Is the worst over for banks or is there more pain in store?

A challenging environment and lingering stress on the loan book continue to cloud the sentiment for banking stocks

Published 8 years ago on Apr 13, 2016 2 minutes Read

Vinay Khattar, Head of research, Edelweiss Financial Services

We are through most of the pain in the system. The thing to watch out for though will be the government’s recapitalisation plan: will it use RBI’s balance sheet or will RBI further tweak capital recognition norms, like it did recently? In the process, physical property owned by banks had been considered as tier I capital, and an infusion of Rs.35,000 crore was affected. But we are definitely seeing some green shoots in the economy: the infrastructure sector is beginning to do well and orders are being handed over in roads and rails. This is translating into some traction in the order books of large companies. If the consumption side starts to benefit from government initiatives and the 7th Pay Commission, capacity utilisation levels will pick up and the second leg of economy, led by consumption and industrials, will be back in action. This will have a positive impact on the banking sector, as the stress on bad loans will start easing.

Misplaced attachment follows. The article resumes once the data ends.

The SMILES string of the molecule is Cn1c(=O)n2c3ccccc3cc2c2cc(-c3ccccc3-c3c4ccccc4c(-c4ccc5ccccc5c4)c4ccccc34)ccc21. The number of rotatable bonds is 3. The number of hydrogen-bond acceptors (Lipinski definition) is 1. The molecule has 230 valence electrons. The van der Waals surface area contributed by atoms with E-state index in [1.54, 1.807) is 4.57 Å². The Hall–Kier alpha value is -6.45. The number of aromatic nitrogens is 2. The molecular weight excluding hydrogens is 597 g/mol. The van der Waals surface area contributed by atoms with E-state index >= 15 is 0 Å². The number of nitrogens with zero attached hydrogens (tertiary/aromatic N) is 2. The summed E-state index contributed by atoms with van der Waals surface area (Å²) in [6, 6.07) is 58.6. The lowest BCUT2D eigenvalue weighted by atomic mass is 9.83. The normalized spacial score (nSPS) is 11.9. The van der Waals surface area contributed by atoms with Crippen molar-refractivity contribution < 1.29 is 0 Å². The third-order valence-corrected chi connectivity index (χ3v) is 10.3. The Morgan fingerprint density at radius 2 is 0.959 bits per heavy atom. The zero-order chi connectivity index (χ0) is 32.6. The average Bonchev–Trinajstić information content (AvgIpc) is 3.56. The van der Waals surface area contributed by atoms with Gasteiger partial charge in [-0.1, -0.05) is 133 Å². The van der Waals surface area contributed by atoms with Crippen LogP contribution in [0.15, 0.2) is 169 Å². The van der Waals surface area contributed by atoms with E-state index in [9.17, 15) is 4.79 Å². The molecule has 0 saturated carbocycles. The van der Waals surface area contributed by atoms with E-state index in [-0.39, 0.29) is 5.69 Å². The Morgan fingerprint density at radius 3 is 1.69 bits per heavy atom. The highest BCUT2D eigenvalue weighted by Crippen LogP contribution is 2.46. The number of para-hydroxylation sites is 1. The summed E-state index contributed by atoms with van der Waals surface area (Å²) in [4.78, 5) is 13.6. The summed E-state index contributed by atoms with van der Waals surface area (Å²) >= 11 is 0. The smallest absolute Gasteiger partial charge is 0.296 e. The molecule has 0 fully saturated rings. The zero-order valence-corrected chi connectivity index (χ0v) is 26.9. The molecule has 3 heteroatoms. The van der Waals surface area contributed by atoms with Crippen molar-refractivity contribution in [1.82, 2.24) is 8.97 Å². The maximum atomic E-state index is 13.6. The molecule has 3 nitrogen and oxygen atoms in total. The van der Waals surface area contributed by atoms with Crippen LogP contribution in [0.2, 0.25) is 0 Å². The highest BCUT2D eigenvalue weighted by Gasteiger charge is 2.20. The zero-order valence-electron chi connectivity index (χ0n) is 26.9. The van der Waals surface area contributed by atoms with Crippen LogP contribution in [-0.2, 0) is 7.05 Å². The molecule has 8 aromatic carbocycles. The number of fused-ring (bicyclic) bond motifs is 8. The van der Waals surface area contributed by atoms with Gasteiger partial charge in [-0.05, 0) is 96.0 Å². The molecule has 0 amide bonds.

AK Prabhakar, Head of research, IDBI Capital

Going ahead, we are likely to see more loan accounts turning bad. Many banks have said that this quarter is going to be bad for them on account of the central bank’s asset quality review (AQR). We expect Q4FY16 to be much worse than the projections made after RBI’s first AQR in Q3. As per reports, ICICI Bank is expecting its March quarter provisioning number to be similar to the previous quarter (Rs.2,844 crore). But there are fresh worries that might impact the market negatively. Stressed corporate groups are finding it difficult to sell assets due to poor market conditions. So, the pain will continue to reflect on banks’ balance sheets. Corporates will be unable to meet their commitments towards selling their assets and settling their liabilities with the banks, resulting in fresh slippages. Meanwhile, steel and power sectors continue to remain a source of concern for banks, and, for now, the outlook for these sectors is far from rosy.